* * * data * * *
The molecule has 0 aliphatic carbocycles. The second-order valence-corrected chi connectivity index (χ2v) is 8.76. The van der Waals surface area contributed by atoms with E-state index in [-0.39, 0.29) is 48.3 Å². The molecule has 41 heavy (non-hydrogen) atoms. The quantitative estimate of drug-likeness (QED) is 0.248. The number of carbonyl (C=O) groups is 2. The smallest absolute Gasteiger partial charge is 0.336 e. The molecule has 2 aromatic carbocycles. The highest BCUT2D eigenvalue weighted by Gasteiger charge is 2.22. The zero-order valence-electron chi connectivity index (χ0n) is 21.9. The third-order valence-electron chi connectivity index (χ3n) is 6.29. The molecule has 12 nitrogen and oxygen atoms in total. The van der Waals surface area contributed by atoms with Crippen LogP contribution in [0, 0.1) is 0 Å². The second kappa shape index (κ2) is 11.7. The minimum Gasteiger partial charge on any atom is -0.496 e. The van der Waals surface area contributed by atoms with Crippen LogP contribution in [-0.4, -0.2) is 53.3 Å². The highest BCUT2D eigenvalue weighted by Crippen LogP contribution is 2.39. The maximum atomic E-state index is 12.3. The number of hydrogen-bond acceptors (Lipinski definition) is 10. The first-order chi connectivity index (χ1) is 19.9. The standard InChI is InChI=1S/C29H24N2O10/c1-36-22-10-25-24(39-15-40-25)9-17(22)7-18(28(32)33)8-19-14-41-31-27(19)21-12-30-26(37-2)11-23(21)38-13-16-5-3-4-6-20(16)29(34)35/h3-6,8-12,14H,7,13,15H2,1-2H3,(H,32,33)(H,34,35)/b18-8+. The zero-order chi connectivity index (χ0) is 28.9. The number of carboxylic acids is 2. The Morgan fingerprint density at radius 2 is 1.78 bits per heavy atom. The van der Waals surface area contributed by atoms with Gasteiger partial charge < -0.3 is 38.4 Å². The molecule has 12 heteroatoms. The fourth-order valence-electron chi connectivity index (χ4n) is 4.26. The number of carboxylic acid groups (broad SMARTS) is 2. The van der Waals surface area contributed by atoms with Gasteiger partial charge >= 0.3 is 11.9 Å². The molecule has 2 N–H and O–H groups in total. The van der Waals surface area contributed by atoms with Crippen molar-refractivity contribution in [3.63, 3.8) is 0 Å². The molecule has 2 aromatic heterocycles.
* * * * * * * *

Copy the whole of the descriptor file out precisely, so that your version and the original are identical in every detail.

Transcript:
The molecule has 0 aliphatic carbocycles. The second-order valence-corrected chi connectivity index (χ2v) is 8.76. The van der Waals surface area contributed by atoms with E-state index in [-0.39, 0.29) is 48.3 Å². The molecule has 41 heavy (non-hydrogen) atoms. The quantitative estimate of drug-likeness (QED) is 0.248. The number of carbonyl (C=O) groups is 2. The smallest absolute Gasteiger partial charge is 0.336 e. The molecule has 2 aromatic carbocycles. The highest BCUT2D eigenvalue weighted by Gasteiger charge is 2.22. The zero-order valence-electron chi connectivity index (χ0n) is 21.9. The third-order valence-electron chi connectivity index (χ3n) is 6.29. The molecule has 12 nitrogen and oxygen atoms in total. The van der Waals surface area contributed by atoms with Crippen LogP contribution in [0, 0.1) is 0 Å². The second kappa shape index (κ2) is 11.7. The minimum Gasteiger partial charge on any atom is -0.496 e. The van der Waals surface area contributed by atoms with Crippen LogP contribution in [-0.4, -0.2) is 53.3 Å². The highest BCUT2D eigenvalue weighted by Crippen LogP contribution is 2.39. The maximum atomic E-state index is 12.3. The number of hydrogen-bond acceptors (Lipinski definition) is 10. The first-order chi connectivity index (χ1) is 19.9. The standard InChI is InChI=1S/C29H24N2O10/c1-36-22-10-25-24(39-15-40-25)9-17(22)7-18(28(32)33)8-19-14-41-31-27(19)21-12-30-26(37-2)11-23(21)38-13-16-5-3-4-6-20(16)29(34)35/h3-6,8-12,14H,7,13,15H2,1-2H3,(H,32,33)(H,34,35)/b18-8+. The zero-order chi connectivity index (χ0) is 28.9. The number of carboxylic acids is 2. The Morgan fingerprint density at radius 2 is 1.78 bits per heavy atom. The van der Waals surface area contributed by atoms with Gasteiger partial charge < -0.3 is 38.4 Å². The molecule has 12 heteroatoms. The fourth-order valence-electron chi connectivity index (χ4n) is 4.26. The number of carboxylic acid groups (broad SMARTS) is 2. The van der Waals surface area contributed by atoms with Gasteiger partial charge >= 0.3 is 11.9 Å². The molecule has 2 N–H and O–H groups in total. The van der Waals surface area contributed by atoms with Crippen molar-refractivity contribution in [3.63, 3.8) is 0 Å². The molecule has 2 aromatic heterocycles.